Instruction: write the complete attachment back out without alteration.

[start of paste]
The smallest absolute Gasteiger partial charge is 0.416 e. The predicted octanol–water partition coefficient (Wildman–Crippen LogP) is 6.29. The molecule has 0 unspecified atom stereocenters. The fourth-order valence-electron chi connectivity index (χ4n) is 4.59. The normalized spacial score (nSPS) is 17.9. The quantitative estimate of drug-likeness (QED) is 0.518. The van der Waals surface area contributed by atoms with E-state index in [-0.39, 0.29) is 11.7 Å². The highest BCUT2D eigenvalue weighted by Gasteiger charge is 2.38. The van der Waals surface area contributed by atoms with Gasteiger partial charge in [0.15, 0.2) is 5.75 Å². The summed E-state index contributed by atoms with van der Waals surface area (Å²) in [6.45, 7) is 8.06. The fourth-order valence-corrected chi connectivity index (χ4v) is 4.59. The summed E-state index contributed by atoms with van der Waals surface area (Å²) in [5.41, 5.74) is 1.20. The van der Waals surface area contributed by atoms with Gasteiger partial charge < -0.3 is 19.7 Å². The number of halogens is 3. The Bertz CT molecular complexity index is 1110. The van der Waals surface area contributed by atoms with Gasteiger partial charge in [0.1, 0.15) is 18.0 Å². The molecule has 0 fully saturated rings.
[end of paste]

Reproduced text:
The smallest absolute Gasteiger partial charge is 0.416 e. The predicted octanol–water partition coefficient (Wildman–Crippen LogP) is 6.29. The molecule has 0 unspecified atom stereocenters. The fourth-order valence-electron chi connectivity index (χ4n) is 4.59. The normalized spacial score (nSPS) is 17.9. The quantitative estimate of drug-likeness (QED) is 0.518. The van der Waals surface area contributed by atoms with E-state index in [-0.39, 0.29) is 11.7 Å². The highest BCUT2D eigenvalue weighted by Gasteiger charge is 2.38. The van der Waals surface area contributed by atoms with Gasteiger partial charge in [0.15, 0.2) is 5.75 Å². The summed E-state index contributed by atoms with van der Waals surface area (Å²) in [6.45, 7) is 8.06. The fourth-order valence-corrected chi connectivity index (χ4v) is 4.59. The summed E-state index contributed by atoms with van der Waals surface area (Å²) in [5.41, 5.74) is 1.20. The van der Waals surface area contributed by atoms with Gasteiger partial charge < -0.3 is 19.7 Å². The number of halogens is 3. The Bertz CT molecular complexity index is 1110. The van der Waals surface area contributed by atoms with Gasteiger partial charge in [0.1, 0.15) is 18.0 Å². The molecule has 0 fully saturated rings.